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From Wikipedia, here's Lord Kelvin's statement of Olbers' Paradox:

Were the succession of stars endless, then the background of the sky would present us a uniform luminosity, like that displayed by the Galaxy – since there could be absolutely no point, in all that background, at which would not exist a star.

This is one form of Olbers' Paradox I've heard, which is that with infinitely many stars scattered in an infinite volume, every ray must eventually intersect a star. I call this the "strong form" because it seems to me stronger than the statement that infinite stars imply an infinite amount of light hitting every point, though not necessarily from every possible direction.

The strong form of the paradox doesn't hold if each star is a point mass and there are countably many stars, since the number of rays from any given point is uncountably infinite. Or imagine instead that stars are balls with small positive radius. If there is such a star at every lattice point in $R^3$ (an assumption that is consistent with my crude understanding of the cosmological principle), I can easily find a ray that intersects no star. I start from (0, 0, 0.5) and choose the ray in the direction of (1, 0, 0.5); the z coordinate will always be 0.5 and therefore my ray will never come close to a lattice point.

Is there another, palatable assumption we can add to make the strong form of Olbers' Paradox true, perhaps an argument that the distribution of stars must be more random than what I've described?

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    $\begingroup$ I can easily find a ray that intersects no star. I start from (0, 0, 0.5) and choose the ray in the direction of (1, 0, 0.5); the z coordinate will always be 0.5 and therefore my ray will never come close to a lattice point. This is not good enough, if we are going to resort to the type of reasoning you seem to want you need to show that there is a cone of finite cone angle of rays which never intersect a star. Or prove that the set of rays which do not intersect a star is not of measure zero. $\endgroup$ – Conrad Turner Mar 6 '15 at 6:03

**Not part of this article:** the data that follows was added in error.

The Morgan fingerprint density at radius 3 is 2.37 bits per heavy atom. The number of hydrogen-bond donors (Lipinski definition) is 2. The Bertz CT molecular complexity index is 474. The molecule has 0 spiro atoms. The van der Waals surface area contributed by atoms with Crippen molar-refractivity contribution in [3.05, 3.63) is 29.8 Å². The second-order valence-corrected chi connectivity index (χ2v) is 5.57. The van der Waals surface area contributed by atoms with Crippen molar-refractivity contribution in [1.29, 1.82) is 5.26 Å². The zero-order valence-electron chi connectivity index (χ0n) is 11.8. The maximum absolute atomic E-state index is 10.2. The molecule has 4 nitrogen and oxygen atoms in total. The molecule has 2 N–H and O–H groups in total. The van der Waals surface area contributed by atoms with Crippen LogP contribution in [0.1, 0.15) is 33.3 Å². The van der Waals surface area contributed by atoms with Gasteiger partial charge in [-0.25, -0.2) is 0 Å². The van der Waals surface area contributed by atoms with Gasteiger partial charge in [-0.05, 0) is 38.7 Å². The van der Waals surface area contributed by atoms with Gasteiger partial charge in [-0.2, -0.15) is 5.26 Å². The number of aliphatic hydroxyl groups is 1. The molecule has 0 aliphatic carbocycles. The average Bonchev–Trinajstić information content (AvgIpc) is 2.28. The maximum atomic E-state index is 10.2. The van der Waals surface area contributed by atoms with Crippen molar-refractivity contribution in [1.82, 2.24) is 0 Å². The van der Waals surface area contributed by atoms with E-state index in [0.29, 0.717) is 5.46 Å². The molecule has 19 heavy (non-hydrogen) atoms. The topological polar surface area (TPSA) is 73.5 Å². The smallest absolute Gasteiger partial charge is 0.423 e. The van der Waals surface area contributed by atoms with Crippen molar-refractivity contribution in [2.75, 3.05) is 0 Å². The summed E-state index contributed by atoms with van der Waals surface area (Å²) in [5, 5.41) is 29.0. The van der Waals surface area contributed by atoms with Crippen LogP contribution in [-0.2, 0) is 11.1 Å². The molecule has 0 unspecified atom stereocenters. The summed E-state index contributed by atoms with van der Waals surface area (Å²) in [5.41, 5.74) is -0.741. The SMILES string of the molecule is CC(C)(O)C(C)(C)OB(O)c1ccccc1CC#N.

• $\begingroup$ Gravitational lensing would make an infinite lattice appear uniformly infinitely bright. It is a strong statement to simply say: If there were an infinite number of stars, stationary with respect to us, and existing for a long enough time, then the sky would not be as dark as it is. $\endgroup$ – eshaya Mar 6 '15 at 18:25
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For simplicity, let's pick a standard star, of radius $R_\odot$ (you can easily generalize this for stars of any radius by picking $R_\odot$ to be the lower bound of star radius).

Let's split the universe into cubes. It would be much easier to use concentric shells, but later on it will be practical to have everything split into components of standard sizes. Each cube is of side $\ell$, and volume $\ell^3$. Within each cube, there is a probability distribution $P(N_\odot = n)$ to have $n$ stars within that cube. We're not requiring anything of that probability distribution, except

\begin{equation} E[N_\odot] = \rho_\odot \ell^3 \end{equation}

There is an average stellar density $\rho_\odot > 0$ that is the same everywhere.

Now trace your line of sight from $0$ to infinity. This will go through an infinite number of such cubes. We can simplify the problem by having $\ell \approx R_\odot$, so that we don't have to worry about whether the line passes through a star. The fact that this line will encounter no star is equivalent to the experiment of each of those cubes to have zero stars. As each such probability is independent, this is

\begin{equation} \prod_{n = 1}^\infty P(N_{n, \odot} = 0) \end{equation}

We can set this as a Bernoulli trial. Zero stars is a failure with probability $p$, more than zero star is a success with probability $q$. The probability of zero star cannot be $1$, since we assumed a non-zero density. Therefore, the probability becomes

\begin{equation} \lim_{n \to \infty} p^n = 0 \end{equation}

While it is not impossible, the probability of that line never hitting a star is of measure $0$, and the probability of hitting one is of measure $1$.

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